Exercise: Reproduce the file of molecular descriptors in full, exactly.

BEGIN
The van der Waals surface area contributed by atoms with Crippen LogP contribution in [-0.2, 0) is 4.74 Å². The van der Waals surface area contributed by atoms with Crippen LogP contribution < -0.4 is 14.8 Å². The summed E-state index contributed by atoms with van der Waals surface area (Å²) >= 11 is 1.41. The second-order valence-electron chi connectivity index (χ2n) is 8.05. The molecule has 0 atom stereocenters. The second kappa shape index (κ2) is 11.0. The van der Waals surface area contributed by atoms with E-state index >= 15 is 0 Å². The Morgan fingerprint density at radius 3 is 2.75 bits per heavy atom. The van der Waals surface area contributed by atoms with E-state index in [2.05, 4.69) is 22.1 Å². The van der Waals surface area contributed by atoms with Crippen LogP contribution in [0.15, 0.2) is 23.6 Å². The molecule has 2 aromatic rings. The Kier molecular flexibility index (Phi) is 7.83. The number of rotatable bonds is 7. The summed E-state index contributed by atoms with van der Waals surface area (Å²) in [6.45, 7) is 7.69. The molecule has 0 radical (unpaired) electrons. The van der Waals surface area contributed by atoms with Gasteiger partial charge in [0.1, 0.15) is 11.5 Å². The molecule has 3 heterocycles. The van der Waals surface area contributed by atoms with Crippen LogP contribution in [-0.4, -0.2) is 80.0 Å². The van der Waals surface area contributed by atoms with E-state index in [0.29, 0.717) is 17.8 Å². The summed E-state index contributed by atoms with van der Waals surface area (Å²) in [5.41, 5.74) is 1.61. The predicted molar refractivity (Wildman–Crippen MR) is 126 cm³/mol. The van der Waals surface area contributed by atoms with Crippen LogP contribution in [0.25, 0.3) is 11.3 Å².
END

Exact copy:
The van der Waals surface area contributed by atoms with Crippen LogP contribution in [-0.2, 0) is 4.74 Å². The van der Waals surface area contributed by atoms with Crippen LogP contribution < -0.4 is 14.8 Å². The summed E-state index contributed by atoms with van der Waals surface area (Å²) >= 11 is 1.41. The second-order valence-electron chi connectivity index (χ2n) is 8.05. The molecule has 0 atom stereocenters. The second kappa shape index (κ2) is 11.0. The van der Waals surface area contributed by atoms with E-state index >= 15 is 0 Å². The Morgan fingerprint density at radius 3 is 2.75 bits per heavy atom. The van der Waals surface area contributed by atoms with E-state index in [2.05, 4.69) is 22.1 Å². The van der Waals surface area contributed by atoms with Crippen LogP contribution in [0.15, 0.2) is 23.6 Å². The molecule has 2 aromatic rings. The Kier molecular flexibility index (Phi) is 7.83. The number of rotatable bonds is 7. The summed E-state index contributed by atoms with van der Waals surface area (Å²) in [6.45, 7) is 7.69. The molecule has 0 radical (unpaired) electrons. The van der Waals surface area contributed by atoms with Gasteiger partial charge in [0.1, 0.15) is 11.5 Å². The molecule has 3 heterocycles. The van der Waals surface area contributed by atoms with Crippen LogP contribution in [-0.4, -0.2) is 80.0 Å². The van der Waals surface area contributed by atoms with E-state index in [0.29, 0.717) is 17.8 Å². The summed E-state index contributed by atoms with van der Waals surface area (Å²) in [5.41, 5.74) is 1.61. The predicted molar refractivity (Wildman–Crippen MR) is 126 cm³/mol. The van der Waals surface area contributed by atoms with Crippen LogP contribution in [0.25, 0.3) is 11.3 Å².